0
$\begingroup$

From Introduction to Algorithms by Thomas H. Cormen, Charles E. Leiserson, Ronald L. Rivest, and Clifford Stein
Theorem 3.1
For any two functions $f(n)$ and $g(n)$, we have $f(n) = \Theta(g(n))$ if and only if $f(n) = O(g(n))$ and $f(n) = \Omega(g(n))$

The worst case run time complexity of insertion sort is $O(n^2)$. However in case of sorted array the running time of the algorithm is $\Omega(n)$.

Don't these two things contradict with Theorem 3.1 when we say that run time complexity of Insertion sort in worst case is $\Theta(n^2)$.
Not sure if I am trying two mix different concepts; please help me in either case.

$\endgroup$
  • 1
    $\begingroup$ "Worst-case" refers to, well - as the name says, the "worst case". A presorted array is for insertion sort the best case. $\endgroup$ – john_leo Aug 5 '15 at 10:10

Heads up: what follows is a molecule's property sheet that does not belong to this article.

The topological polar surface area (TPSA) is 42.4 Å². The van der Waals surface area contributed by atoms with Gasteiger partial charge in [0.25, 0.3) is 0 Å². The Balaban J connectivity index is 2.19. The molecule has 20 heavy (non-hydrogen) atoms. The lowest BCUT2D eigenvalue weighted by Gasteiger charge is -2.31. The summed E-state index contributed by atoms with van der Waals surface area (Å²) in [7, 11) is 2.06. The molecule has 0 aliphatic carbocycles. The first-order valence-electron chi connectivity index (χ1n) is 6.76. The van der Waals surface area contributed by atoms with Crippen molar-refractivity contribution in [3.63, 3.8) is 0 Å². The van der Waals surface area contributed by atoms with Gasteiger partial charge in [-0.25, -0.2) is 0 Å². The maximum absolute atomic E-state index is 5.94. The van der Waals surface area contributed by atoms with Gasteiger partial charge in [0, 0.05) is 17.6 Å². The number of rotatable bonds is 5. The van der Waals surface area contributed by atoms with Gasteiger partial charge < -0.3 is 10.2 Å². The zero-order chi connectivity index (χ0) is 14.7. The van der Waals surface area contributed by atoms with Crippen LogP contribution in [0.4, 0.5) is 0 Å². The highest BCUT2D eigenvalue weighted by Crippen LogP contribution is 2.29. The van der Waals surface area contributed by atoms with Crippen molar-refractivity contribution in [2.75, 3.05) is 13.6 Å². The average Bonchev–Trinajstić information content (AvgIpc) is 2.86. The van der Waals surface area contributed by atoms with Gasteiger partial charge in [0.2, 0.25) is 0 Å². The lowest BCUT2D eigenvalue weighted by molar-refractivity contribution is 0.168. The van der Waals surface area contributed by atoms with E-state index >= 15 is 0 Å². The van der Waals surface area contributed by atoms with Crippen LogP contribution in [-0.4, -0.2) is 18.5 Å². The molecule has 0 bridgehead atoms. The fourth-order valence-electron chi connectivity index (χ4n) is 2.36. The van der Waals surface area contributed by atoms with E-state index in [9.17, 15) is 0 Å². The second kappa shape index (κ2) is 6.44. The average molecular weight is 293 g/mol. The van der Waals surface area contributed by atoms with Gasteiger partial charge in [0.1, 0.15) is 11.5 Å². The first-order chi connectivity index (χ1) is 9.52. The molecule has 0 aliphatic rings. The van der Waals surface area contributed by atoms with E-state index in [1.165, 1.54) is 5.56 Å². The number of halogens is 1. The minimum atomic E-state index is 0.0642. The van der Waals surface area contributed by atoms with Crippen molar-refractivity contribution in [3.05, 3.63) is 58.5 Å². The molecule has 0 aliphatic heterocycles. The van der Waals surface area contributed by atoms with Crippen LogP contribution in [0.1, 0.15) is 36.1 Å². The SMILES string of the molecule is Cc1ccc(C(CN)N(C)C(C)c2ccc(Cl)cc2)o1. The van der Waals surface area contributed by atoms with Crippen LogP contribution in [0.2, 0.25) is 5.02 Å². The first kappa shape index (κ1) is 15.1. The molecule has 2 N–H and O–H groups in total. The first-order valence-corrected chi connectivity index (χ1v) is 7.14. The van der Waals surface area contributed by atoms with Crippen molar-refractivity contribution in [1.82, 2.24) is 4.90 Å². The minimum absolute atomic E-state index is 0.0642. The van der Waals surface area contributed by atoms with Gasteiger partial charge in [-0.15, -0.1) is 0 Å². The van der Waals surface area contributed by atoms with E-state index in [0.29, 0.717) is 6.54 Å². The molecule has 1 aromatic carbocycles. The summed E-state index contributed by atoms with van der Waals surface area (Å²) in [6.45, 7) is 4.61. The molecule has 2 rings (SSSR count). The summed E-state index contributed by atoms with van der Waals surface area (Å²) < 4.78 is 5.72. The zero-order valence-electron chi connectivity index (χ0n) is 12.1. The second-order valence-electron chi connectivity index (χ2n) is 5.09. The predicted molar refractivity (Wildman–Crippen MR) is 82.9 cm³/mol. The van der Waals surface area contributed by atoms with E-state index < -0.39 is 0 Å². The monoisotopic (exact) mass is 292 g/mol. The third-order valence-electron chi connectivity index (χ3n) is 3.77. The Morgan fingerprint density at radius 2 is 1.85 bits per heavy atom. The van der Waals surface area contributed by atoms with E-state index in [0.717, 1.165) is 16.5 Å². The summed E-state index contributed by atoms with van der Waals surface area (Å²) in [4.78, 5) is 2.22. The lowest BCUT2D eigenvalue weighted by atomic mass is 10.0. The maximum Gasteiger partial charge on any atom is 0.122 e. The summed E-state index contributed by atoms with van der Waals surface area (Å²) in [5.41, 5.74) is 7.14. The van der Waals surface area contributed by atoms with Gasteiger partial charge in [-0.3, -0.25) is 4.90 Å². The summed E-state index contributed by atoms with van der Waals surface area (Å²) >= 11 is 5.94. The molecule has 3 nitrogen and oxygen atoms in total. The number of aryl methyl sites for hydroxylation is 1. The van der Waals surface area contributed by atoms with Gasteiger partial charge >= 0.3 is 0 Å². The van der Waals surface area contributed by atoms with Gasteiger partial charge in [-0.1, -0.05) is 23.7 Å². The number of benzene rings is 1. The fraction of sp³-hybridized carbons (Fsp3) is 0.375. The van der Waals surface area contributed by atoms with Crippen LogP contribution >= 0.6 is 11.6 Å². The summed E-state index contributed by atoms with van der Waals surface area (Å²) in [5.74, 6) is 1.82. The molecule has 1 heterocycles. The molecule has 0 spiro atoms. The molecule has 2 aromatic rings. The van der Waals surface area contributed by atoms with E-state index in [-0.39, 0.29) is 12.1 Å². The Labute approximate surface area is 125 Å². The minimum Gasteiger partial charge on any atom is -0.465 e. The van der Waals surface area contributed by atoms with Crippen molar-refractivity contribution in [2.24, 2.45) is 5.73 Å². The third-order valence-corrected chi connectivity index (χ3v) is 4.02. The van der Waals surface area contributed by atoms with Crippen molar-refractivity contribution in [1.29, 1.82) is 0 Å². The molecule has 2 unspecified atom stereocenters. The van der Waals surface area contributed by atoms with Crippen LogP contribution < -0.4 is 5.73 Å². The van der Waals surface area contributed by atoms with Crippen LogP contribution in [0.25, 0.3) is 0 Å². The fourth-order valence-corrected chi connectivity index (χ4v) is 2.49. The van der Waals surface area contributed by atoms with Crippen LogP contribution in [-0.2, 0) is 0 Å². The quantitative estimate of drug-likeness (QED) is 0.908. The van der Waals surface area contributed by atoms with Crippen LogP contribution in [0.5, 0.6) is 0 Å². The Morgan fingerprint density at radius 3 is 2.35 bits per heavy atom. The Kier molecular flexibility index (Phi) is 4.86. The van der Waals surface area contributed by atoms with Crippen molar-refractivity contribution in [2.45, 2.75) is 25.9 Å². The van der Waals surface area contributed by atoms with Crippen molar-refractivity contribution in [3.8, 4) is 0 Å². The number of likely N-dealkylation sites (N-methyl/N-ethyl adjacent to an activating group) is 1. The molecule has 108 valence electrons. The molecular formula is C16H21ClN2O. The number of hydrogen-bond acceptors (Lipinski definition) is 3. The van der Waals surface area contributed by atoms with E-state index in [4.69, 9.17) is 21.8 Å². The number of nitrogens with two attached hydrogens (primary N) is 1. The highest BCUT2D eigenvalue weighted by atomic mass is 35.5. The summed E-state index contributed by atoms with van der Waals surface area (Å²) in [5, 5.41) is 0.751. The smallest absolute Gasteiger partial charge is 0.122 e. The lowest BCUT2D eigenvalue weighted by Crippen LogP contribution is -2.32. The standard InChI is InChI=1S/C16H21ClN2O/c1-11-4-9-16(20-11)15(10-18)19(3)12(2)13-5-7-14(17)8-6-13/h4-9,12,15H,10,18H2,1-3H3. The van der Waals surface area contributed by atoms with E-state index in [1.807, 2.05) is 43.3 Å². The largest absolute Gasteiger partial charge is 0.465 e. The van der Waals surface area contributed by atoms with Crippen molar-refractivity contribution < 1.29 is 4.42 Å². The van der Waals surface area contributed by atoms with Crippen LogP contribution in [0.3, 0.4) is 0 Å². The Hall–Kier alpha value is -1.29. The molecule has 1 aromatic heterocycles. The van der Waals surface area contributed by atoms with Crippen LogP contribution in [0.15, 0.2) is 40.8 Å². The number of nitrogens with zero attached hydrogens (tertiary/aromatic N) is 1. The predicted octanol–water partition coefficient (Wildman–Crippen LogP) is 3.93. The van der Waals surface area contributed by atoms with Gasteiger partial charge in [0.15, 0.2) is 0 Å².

• $\begingroup$ @john_leo Not much clear with your words. I understand the concept of Worst-case and best case. My question points toward the verification of theorem using insertion sort. $\endgroup$ – Prateek Aug 5 '15 at 10:18
  • $\begingroup$ But @john_leo pinpointed your problem quite accurately. The worst-case runtime is both in $O(n^2)$ and in $\Omega(n^2)$, ergo in $\Theta(n^2)$. The best-case runtime is in both $O(n)$ and $\Omega(n)$, ergo in $\Theta(n)$. This issue has been discussed at length in our reference question. $\endgroup$ – Raphael Aug 5 '15 at 10:21
  • $\begingroup$ when the input is in decreasing order the number of inversions (that is elements swapping their positions) will be $O(n^2)$. $\endgroup$ – Coffee_lover Aug 5 '15 at 10:22